Mirtron Predicted Targets In Humans
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11.4 years ago
Paul ▴ 760

Hi,

I'm wondering if anyone knows if there exists a database of human mirtrons and their predicted target genes?

I guess once you know the mirtron sequence you could use any miRNA prediction algorithm like TargetScan or PicTar, I wonder has anyone done this?

Cheers,

Paul.

mirna rna • 3.6k views
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11.4 years ago

I'm not sure if there is a list of known mirtrons in Hsapiens, but our lab collaborated on this paper:

Computational and experimental identification of mirtrons in Drosophila melanogaster and Caenorhabditis elegans

We've got some code up online for the SVM used to predict these mirtrons along with a tutorial on how you might use it (unfortunately MATLAB is required for this one, I think):

http://cbio.mskcc.org/leslielab/mirtrons/

I didn't work on this project, so I unfortunately can't provide much more information than that.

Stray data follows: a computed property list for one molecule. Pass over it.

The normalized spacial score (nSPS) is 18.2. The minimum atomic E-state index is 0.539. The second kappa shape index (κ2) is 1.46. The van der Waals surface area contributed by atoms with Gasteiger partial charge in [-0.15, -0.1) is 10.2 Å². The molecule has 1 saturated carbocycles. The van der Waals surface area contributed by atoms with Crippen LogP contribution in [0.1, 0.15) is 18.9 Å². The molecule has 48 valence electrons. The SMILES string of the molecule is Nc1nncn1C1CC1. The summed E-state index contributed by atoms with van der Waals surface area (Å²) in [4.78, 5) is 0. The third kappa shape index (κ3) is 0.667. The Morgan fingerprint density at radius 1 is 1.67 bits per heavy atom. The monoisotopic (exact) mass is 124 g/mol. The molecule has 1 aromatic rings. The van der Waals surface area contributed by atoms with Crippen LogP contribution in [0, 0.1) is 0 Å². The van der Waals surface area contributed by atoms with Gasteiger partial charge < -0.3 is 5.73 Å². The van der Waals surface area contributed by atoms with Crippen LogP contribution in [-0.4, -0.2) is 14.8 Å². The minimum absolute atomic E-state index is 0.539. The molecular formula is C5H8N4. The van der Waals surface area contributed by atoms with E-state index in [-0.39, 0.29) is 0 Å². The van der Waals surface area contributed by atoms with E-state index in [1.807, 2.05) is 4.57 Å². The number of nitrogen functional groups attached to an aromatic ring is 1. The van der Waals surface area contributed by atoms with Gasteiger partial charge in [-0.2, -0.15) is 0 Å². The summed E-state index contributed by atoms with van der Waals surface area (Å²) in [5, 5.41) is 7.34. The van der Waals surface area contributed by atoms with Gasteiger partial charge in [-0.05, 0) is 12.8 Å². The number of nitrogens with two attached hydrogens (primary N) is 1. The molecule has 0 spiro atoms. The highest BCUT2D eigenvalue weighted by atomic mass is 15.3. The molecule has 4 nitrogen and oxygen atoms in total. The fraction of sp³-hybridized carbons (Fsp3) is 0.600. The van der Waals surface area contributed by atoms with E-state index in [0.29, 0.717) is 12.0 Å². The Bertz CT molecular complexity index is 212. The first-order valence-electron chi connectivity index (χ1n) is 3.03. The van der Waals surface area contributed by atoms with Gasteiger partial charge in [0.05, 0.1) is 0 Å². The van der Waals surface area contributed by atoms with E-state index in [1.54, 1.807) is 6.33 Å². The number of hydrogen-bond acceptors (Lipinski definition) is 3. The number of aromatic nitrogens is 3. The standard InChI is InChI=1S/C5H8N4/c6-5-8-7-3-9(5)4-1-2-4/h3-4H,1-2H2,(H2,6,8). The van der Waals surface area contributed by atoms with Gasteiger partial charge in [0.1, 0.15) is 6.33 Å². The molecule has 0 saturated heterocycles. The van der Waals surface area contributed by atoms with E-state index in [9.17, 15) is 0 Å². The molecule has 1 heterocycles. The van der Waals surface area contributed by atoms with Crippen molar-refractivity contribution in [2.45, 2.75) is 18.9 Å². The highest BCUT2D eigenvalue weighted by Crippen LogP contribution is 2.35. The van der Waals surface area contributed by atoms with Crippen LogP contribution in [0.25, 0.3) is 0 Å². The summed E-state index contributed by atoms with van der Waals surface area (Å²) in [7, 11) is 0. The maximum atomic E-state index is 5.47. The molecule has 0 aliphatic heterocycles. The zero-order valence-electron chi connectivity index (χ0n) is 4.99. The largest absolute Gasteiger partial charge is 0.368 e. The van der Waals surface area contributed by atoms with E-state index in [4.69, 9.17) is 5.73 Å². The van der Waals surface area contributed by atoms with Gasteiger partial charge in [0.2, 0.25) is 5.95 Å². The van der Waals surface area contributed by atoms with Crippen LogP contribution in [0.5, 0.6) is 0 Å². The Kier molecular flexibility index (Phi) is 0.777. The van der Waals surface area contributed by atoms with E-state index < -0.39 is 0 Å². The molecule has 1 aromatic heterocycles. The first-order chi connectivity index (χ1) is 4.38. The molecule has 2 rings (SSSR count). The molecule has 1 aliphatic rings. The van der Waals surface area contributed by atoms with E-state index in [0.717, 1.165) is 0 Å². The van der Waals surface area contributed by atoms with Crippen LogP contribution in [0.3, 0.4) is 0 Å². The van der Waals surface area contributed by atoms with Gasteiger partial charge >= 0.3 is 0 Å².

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Hey Steve thanks for the reply. It turns out that there is a small list of "official" human mirtron genes in the supplementary information of this paper: http://www.sciencedirect.com/science/article/pii/S1097276507006697 although at 2007 it's a bit dated I'd think and it's a very small list at that!

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9.4 years ago
Martombo ★ 3.0k

an update on the topic: http://genome.cshlp.org/content/22/9/1634.long

they used 500 publicly available small RNA seq datasets to identify 240 high confidence mirtrons and 241 lower confidence ones in the human genome http://ericlailab.com/mammalian_mirtrons/hg19/index.html

anyway they didn't study the predicted targets of these mirtrons

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11.4 years ago

To find the microRNA in the Introns, I would extract the intronic regions from the UCSC knownGene table. See Exon Coordinates Of Hg19 Genome Download for extracting the exons ( it should be sightly the same thing for the introns ).

Then, I would find the intersection of those introns with the table wgRna ( snoRNA and miRNA annotations )

http://hgdownload.cse.ucsc.edu/goldenPath/hg19/database/wgRna.txt.gz

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I think what you are suggesting would return miRNAs which are coded in introns, as far as I know this is different from a mirtron though, which are specifically debranched introns which have length and hairpin structure of a pre-miRNA and are subsequently incorporated into the miRNA biogenesis at the step after Drosha cleavage.

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OK, I didn't know what is a mirton until today :-P

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